Illustration from the ESV Study Bible, copyright (c) 2008 Crossway Bibles

The note on Exodus 25:1-31:17 in the ESV Study Bible points out two important keys to understanding the symbolism of the tabernacle:

First, the tabernacle is seen as a tented palace for Israel’s divine king. He is enthroned on the ark of the covenant in the innermost Holy of Holies (the Most Holy Place). His royalty is symbolized by the purple of the curtains and his divinity by the blue. The closer items are to the Holy of Holies, the more valuable are the metals (bronze→silver→gold) of which they are made.

The other symbolic dimension is Eden. The tabernacle, like the garden of Eden, is where God dwells, and various details of the tabernacle suggest it is a mini-Eden. These parallels include the east-facing entrance guarded by cherubim, the gold, the tree of life (lampstand), and the tree of knowledge (the law). Thus God’s dwelling in the tabernacle was a step toward the restoration of paradise, which is to be completed in the new heaven and earth (Revelation 21-22).

Douglas Stuart, in his commentary on Exodus (NAC, 2006), p. 572, brings out another nuance:

The tabernacle represented Yahweh’s house among the Israelites—he would soon encamp in his large house in their midst, and they would encamp around his house according to their tribes in concentric circles (Num 2).

He himself was symbolically represented as dwelling in the “back room” of his house by means of the ark.

In the tabernacle’s “front room” were several pieces of furniture, the sorts of things that represented the furniture of a home, though on a grander scale. The first of these pieces of household-style furniture to be described is the table. It was primarily for food—a dining table of sorts, symbolizing the fact that Yahweh really did live among his people and inhabit his house in much the same way that they inhabited theirs.

And as the storyline of redemptive history progresses, we see that Jesus is the ultimate fulfillment of these shadows:

Jesus is the true tabernacle.

John 1:14 tells us that “the Word became flesh and dwelt [Gk. σκηνόω] among us,” and the Greek translation of “tent of meeting” is σκηνὴ μαρτυρίου (Ex. 33:7). In other words, when Jesus became the God-man he “tabernacled” among us. (And of course Jesus spoke about “the temple of his body” [John 2:19, 21], and Paul taught that because we are united to the risen Messiah “we are the temple of the living God” [2 Cor. 6:16].)

Jesus’ body is the curtain ripped in two that brings us to the holy presence of God.

“Therefore, brothers, since we have confidence to enter the holy places by the blood of Jesus, by the new and living way that he opened for us through the curtain, that is, through his flesh. . . .” (Heb. 10:19-20). (See also Matthew 27:51: “the curtain of the temple was torn in two, from top to bottom.”)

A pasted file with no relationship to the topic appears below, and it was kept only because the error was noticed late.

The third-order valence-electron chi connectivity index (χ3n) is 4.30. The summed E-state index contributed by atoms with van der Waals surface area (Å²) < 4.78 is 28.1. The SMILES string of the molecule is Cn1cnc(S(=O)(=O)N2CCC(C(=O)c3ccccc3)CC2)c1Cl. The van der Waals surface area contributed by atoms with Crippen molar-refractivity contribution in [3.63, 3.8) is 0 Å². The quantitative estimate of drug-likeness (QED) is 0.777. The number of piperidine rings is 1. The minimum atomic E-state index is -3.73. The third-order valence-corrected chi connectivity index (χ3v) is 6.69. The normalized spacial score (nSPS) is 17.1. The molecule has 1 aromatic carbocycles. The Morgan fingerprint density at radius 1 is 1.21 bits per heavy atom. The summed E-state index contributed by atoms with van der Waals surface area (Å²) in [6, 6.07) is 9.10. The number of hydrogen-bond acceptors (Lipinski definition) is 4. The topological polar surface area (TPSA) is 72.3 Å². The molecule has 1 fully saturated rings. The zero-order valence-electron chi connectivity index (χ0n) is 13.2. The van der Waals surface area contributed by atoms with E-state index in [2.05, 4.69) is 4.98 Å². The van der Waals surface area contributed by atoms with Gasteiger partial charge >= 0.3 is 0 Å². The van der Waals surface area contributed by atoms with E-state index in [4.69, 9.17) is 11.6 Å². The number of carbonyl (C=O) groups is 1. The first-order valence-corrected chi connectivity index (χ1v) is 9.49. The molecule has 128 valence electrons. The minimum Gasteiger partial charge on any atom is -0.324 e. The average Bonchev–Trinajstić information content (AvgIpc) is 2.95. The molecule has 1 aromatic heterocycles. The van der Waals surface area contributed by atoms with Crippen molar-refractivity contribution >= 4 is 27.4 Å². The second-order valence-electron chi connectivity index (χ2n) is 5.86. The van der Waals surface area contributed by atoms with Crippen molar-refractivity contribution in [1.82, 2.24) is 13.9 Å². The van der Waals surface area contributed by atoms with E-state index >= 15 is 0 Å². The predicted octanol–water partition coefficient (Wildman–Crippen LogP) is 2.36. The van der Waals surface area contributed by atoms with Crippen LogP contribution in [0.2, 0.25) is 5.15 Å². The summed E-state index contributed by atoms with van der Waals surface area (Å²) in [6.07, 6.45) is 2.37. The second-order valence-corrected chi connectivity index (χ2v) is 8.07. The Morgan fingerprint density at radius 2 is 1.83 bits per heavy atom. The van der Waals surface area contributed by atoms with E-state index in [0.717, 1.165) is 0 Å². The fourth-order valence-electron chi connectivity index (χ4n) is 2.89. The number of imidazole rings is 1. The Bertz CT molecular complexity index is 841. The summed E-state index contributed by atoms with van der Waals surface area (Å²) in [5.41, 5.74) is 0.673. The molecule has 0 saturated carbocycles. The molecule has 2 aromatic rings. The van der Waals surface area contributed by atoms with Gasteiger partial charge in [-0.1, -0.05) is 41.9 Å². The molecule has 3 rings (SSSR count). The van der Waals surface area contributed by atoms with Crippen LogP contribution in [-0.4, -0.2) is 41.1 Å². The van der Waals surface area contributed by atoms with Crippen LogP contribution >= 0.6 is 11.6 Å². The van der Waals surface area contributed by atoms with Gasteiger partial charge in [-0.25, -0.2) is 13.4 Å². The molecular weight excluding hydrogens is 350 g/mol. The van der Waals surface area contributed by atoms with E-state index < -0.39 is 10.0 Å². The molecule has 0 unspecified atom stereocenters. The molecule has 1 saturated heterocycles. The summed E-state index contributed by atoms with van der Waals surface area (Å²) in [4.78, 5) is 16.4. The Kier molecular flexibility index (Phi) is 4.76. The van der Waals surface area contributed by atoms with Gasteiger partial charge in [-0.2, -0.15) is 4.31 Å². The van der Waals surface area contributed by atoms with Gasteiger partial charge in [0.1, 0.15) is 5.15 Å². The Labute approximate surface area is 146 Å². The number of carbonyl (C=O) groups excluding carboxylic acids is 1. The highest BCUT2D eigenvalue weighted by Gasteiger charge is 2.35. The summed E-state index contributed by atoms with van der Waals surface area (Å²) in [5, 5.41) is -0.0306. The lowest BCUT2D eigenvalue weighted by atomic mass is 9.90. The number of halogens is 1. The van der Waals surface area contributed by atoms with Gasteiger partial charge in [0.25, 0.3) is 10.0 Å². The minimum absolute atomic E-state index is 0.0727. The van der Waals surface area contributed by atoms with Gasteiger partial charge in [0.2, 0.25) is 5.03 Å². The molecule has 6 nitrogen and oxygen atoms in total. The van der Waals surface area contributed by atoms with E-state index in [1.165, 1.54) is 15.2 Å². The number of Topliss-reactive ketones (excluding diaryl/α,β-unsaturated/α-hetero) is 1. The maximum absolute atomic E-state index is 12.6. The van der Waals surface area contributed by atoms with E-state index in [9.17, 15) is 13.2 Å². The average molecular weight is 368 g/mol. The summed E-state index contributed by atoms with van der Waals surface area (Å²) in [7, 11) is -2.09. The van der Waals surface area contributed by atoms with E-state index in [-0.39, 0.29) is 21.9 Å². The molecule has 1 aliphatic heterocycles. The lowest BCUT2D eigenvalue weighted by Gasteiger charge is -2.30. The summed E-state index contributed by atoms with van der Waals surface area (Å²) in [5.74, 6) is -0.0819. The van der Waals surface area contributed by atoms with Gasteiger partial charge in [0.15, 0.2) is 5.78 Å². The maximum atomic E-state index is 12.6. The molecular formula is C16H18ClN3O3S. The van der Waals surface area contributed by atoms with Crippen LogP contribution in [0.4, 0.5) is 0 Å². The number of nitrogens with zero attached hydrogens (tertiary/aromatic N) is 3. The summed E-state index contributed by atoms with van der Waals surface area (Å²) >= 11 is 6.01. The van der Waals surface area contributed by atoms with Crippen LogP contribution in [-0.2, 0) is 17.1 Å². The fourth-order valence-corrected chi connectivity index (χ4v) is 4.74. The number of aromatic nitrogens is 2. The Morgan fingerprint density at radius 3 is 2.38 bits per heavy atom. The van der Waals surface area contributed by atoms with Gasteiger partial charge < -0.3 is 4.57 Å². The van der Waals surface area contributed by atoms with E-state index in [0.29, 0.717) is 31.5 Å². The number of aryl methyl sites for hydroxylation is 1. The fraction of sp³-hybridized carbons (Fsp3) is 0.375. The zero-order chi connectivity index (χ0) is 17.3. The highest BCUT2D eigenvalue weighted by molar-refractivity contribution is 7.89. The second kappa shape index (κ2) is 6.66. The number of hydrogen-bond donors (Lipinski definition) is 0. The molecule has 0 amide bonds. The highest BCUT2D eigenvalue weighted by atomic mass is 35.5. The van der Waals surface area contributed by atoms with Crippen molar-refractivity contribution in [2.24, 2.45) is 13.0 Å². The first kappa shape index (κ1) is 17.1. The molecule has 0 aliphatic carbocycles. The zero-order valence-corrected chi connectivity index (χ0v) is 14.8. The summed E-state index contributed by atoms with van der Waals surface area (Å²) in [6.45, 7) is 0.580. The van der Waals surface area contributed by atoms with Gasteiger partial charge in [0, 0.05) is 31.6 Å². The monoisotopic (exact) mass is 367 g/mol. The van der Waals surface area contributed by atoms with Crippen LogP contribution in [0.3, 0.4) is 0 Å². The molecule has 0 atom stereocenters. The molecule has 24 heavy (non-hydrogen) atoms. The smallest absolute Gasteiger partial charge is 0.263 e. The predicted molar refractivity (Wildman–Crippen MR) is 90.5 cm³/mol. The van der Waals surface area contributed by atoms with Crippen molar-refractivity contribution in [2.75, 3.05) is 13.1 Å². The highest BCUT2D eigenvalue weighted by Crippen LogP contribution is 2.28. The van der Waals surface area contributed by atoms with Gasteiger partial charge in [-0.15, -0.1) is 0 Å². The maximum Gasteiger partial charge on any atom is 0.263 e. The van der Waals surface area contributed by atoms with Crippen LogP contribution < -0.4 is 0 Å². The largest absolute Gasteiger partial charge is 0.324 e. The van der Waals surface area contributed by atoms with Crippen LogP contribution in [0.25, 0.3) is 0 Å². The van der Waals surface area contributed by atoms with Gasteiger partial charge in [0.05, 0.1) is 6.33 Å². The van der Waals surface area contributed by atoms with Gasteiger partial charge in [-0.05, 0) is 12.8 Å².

Jesus is the great high priest over the house of God.

“. . . and since we have a great priest over the house of God, let us draw near with a true heart in full assurance of faith, with our hearts sprinkled clean from an evil conscience and our bodies washed with pure water.” (Heb. 10:21-22)

Jesus is the full and final sacrifice.

“Behold, the Lamb of God, who takes away the sin of the world!” (John 1:29).

“. . . We have been sanctified through the offering of the body of Jesus Christ once for all. . . . Christ had offered for all time a single sacrifice for sins . . . By a single offering he has perfected for all time those who are being sanctified.” (Heb. 10:10, 12, 14)

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5 thoughts on “What Does the Tabernacle Symbolize?”

  1. With the idea of “mini-Eden,” I wonder if the relationship isn’t the reverse: that the Eden narrative is structured as a jumbo tabernacle.

  2. Jesse Jaquez says:

    G. K. Beale’s book ought to be mentioned, “The Temple and the Church’s Mission.” Beale demonstrates that the Tabernacle is a microcosm of the whole universe. The Holy of Holies corresponds to God’s heavenly revelatory presence. The Holy place corresponds to the visible heavens. And the outer court corresponds to the earth/land. His main thesis throughout his work is the goal of Eden/Tabernacle/Temple is that God’s presence would break out of Eden/Tabernacle/Temple and fill all of creation. It’s a great book! I highly recommend it.

  3. Chris B. says:

    I love the illustrations in my ESV. Sure wish I could find poster-size versions for teaching purposes. Any ideas?

  4. Ben says:

    Chris, what about putting them into PowerPoint or Keynote and projecting them or hooking your computer up to a TV (for a smaller class venue) with a $20 connector? I use this one:

    http://www.amazon.com/PC-To-TV-Video-Converter/dp/B001CJOLBW/ref=sr_1_1?s=electronics&ie=UTF8&qid=1319549094&sr=1-1

    and it does the trick. Our church doesn’t have a big budget, so we bought our TVs at yard sales… nothing fancy, but you are right… these ESV tools are great and should be used in teaching!

    Just an idea :)

    By the way, really appreciated this article…

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Justin Taylor


Justin Taylor is senior vice president and publisher for books at Crossway and blogs at Between Two Worlds. You can follow him on Twitter.

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